HUBzero offers the muse command for automating and simplifying common web developer and system administrator tasks. Of those tasks, running database and content migrations is probably the most crucial to the successful management and deployment of new and updated HUBzero extensions.
The following sections assume that you have the muse command in your path and can execute the script directly. If that is not the case, replace all calls to
In addition to this documentation, more detailed documentation can always be found by calling:
muse migration help
Running migrations in its basic form is rather simple (though there are a plethora of options available to complicate things if you so desire). Simply type
muse migration to run migrations in dry-run mode. This will tell you if you have any pending migrations to run, or if you have perhaps missed a previous migration. If satisfied with what migrations thinks needs to be done, simply run
muse migration -f to run the full migration.
OK, there's more. By default, migrations won't run migrations that have been missed in the past. To tell migrations to run all pending migrations, irrelevant of date, include the
-i option. All other available options can be found by running
muse migration help as mentioned above.
Creating Your Own Migrations
This is where the fun begins...
Creating migrations is essential to anyone deploying new extensions in an environment where database tinkering on prod is frowned upon. If the idea of production database access doesn't send chills down your spine, then at least having a migration written will offer a well documented change log for your extensions.
Muse has some basic commands for scaffolding, one of which allows you to create a template migration. To get this auto-generated goodness for yourself, type
muse scaffolding create migration -e=extension_name. Here, the extension name would be the extension you are working on, in the form of com_mycomponent or plg_stuff_coolthing. This will drop you into your default editor with the template migration in place and setup according to the HUBzero conventions of naming and layout.
The migration command will manage what migrations have been run and in what environment. That way you don't have to worry about what you've run and where. That being said, we think it's generally a good idea to make your migrations as foolproof and backwards compatible as possible. To that end, we've added a handful of helper functions to make things as simple as possible. These functions are available on the database object inside of your migration. They are as follows:
$this->db->ifTableExists('tableName'); $this->db->ifTableHasField('tableName', 'fieldName'); $this->db->ifTableHasKey('tableName', 'keyName');
As an example, instead of just blindly executing an alter table statement to add a new column, you might instead wrap the execution of that statement if an
if block that checks for the existence of the table, and the non-existence of the field you want to add...like so:
if ($this->db->tableExists('myTable') && !$this->db->tableHasField('myTable', 'myNewField')) :
Feel free to glance at other migrations in
/www/your_doc_root/core/migrations for sample usage.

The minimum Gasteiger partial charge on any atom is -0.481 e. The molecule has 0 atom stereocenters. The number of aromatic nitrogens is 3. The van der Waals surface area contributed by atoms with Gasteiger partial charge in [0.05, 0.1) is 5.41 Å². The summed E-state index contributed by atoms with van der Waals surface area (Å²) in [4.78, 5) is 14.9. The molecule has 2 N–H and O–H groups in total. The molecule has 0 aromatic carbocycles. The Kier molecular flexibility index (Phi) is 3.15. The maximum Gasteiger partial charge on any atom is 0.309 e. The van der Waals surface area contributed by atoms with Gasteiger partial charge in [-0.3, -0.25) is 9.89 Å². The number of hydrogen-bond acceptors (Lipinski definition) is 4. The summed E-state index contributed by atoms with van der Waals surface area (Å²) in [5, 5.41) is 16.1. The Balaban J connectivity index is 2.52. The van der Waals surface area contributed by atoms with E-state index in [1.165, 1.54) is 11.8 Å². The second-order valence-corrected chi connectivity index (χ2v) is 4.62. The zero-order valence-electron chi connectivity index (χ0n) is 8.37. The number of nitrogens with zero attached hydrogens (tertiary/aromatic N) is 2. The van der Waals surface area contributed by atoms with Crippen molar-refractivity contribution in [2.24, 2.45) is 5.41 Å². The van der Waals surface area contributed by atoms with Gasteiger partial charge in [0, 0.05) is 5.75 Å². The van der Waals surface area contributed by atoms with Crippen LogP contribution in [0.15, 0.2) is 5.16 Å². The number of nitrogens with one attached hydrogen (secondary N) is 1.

We've also started adding some additional features to make generating your migrations even easier. So, for example, if you're writing a migration to generate a new table, you can now do
muse scaffolding create migration for jos_table_name -e=extension_name. This will create the migration as before, but this time, the migration is completely written for you! We'll add more info here as new features are developed. Also note, the extension name is still required at this time, as the table name and extension name are not explicitly related.
Working with Extensions
Within migrations, there are several helper methods available for common tasks. These methods are also valuable as they abstract out many of the idiosyncrasies of different versions of the database.
These methods primarily include interacting with the extensions tables:
$this->addComponentEntry($name); $this->addPluginEntry($folder, $element); $this->addModuleEntry($element); $this->enablePlugin($folder, $element); $this->disablePlugin($folder, $element);
The counter methods also exist for deleting components, plugins, and modules. These methods are structured the same, simply replace add* with delete*.
When working with migrations and writing your own, you may occasionally find yourself needing to write a computationally intensive and potentially lengthy migration. When you do this, it's helpful to provide the end user of your migration (maybe other developers or customers) with information on the progress of the migration - rather than making them wonder if something has gone horribly wrong. To accomplish this, you can use the progress callback available on the migration class.
Initialize the progress tracker to show a message about what you're doing.
$this->callback('progress', 'init', array('Running ' . __CLASS__ . '.php:'));
Next, occasionally update the progress notification with your current status.
// $i here is a number between 1 and 100 for percentage-based progress $this->callback('progress', 'setProgress', array($i));
Finally, when all is said and done, clean up.
Lastly, instead of a percentage based progress tracker, you can also show a ratio based notification.
// Here we have an example of a ratio with 25 total items (the denominator) $this->callback('progress', 'init', array('Running ' . __CLASS__ . '.php:', 'ratio', 25)); // Update to 4 (numerator) out of 25 complete $this->callback('progress', 'setProgress', array(4, 25)); // All done $this->callback('progress', 'done');